One of the ways we’ve adapted to the current situation is to continue expanding our offering by delivering the agreed terms to acquire OSIsoft, which will help our customers further accelerate their digital strategies by levering historical data.
OSIsoft’s PI system collects, stores and streams real-time data to customers, which allows them to use cloud-enabled scale and gain visibility on their operations to a much greater extent – both of these are capabilities that have become significantly more valuable under the current circumstances.
The complementary offerings that we are to acquire with OSIsoft will mean that we will be a much stronger company and an even better partner to customers after the crisis. We have strengthened our position as a leader in industrial digital transformation at a time when this is top of the agenda for companies worldwide; we are able to be the partner they need from end-to-end at a time when they are recalibrating their entire strategy.
The fact that both companies share the values of customer-centricity and world-class talent mean that we believe the benefits from our combination will start sooner rather than later, giving us a great springboard out of the crisis.
We entered the crisis in a strong position and so our exit trajectory will be defined by how we seize the opportunity at hand and continue to look ahead, predicting customer needs and developing solutions.
Could you tell us about your plan to build a Unified Operations Center for smart city Nava Raipur?
Nava Raipur is a very exciting project for us – it’s the first city to be transformed under India’s Smart Cities Mission, and it’s an opportunity for us to showcase Schneider Electrics and AVEVA’s combined capabilities on a massive scale.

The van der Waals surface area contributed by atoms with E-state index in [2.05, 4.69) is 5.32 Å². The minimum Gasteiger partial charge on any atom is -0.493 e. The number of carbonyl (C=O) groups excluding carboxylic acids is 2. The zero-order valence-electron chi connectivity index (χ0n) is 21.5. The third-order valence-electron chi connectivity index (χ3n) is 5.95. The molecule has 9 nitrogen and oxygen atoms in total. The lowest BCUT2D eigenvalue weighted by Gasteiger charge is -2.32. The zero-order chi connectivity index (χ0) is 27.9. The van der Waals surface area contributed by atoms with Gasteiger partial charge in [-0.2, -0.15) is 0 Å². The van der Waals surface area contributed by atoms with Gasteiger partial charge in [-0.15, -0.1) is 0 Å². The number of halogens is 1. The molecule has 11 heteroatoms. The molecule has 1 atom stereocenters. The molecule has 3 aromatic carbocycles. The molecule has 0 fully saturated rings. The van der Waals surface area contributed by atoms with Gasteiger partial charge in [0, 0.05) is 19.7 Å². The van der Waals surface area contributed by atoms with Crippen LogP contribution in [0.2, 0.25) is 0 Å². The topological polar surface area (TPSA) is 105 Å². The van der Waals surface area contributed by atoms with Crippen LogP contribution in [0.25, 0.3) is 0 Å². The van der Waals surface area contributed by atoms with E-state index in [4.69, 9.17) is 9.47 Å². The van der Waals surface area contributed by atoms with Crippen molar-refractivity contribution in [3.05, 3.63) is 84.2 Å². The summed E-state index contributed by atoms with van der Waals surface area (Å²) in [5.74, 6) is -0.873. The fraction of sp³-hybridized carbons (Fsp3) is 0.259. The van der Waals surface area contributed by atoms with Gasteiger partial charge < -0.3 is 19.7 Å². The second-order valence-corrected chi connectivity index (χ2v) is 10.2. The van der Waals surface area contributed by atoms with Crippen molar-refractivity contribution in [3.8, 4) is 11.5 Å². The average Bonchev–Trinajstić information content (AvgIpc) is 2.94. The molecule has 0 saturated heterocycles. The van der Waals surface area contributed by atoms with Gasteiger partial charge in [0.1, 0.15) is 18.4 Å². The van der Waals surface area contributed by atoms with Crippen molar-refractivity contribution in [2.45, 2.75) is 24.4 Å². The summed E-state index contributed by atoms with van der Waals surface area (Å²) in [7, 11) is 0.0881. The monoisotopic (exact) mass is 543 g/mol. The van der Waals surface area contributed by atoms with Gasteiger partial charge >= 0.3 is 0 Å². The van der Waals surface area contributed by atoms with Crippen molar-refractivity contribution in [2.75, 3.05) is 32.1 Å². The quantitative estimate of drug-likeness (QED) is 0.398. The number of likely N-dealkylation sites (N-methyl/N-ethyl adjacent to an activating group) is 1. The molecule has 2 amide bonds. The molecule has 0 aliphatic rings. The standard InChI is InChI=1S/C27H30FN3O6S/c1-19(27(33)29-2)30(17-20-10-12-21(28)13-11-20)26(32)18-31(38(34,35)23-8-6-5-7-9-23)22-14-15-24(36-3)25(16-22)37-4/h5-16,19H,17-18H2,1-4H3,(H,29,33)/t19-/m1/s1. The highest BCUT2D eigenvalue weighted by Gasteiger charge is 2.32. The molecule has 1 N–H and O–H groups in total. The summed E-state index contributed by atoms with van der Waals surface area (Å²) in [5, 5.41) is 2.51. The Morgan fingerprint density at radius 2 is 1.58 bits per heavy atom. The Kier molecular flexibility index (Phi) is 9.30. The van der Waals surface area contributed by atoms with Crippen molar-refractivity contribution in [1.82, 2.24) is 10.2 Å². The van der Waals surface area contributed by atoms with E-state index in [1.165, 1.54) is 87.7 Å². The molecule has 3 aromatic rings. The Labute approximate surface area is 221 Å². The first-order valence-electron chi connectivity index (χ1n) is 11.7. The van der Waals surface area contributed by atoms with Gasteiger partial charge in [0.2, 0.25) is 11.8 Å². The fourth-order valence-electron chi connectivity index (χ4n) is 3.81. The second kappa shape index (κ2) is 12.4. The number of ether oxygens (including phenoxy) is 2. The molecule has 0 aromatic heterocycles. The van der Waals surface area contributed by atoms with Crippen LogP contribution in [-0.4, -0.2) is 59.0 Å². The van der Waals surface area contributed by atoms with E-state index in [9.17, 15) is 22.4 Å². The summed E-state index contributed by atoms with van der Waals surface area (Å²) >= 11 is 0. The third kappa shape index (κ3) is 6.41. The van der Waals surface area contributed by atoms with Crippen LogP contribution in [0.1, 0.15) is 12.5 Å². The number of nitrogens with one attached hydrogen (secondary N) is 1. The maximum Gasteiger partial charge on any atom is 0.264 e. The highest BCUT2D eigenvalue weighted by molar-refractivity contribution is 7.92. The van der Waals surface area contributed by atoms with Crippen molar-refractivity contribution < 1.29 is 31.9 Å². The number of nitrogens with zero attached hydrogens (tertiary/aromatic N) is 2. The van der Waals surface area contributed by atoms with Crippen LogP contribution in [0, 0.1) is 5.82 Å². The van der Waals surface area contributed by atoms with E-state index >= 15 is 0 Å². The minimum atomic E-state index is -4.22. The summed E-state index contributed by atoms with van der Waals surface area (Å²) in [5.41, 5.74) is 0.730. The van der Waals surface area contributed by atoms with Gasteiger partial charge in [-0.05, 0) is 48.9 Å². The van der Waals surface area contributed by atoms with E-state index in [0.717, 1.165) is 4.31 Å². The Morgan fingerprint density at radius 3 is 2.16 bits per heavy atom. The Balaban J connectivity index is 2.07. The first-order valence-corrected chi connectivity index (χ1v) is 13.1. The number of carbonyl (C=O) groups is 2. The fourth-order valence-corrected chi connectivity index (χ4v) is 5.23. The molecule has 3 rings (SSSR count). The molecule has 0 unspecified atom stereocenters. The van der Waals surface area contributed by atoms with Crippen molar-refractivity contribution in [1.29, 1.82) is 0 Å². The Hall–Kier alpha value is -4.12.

Our Unified Operations Center can monitor and control the operations of the entire city. It’s integrated with other smart systems, from Smart Grid Electrical Systems, CCTV Surveillance, Smart Water Systems, and more.
The Unified Operations Center means that all of this can be integrated real time, breaking down operational silos, making city operations more efficient and sustainable at a time when rapid urbanisation is creating severe pressure on city resources.
Smart cities are a fascinating culmination of technological progress, showing the enormous scalability of digital transformation from a single plant to a web of facilities, to an entire city.
What digital trends have been accelerated by the Covid-19 crisis and what do you think is here to stay?
One of the key trends within this crisis has been adoption of the cloud technology – clients that were pushing back heavily on cloud adoption six months ago are coming back and asking for us to help them implement solutions as soon as possible – which is a challenge AVEVA has risen to.
There is a catalysing effect of digital transformation; it is all interlinked and investment in one area opens new doors for innovation. Industrial internet of things (IIoT) provides data, which can be stored and analysed through cloud, machine learning then allows you to analyse and predict, and all of this information and insight can then be displayed virtually across a digital twin model of the facility.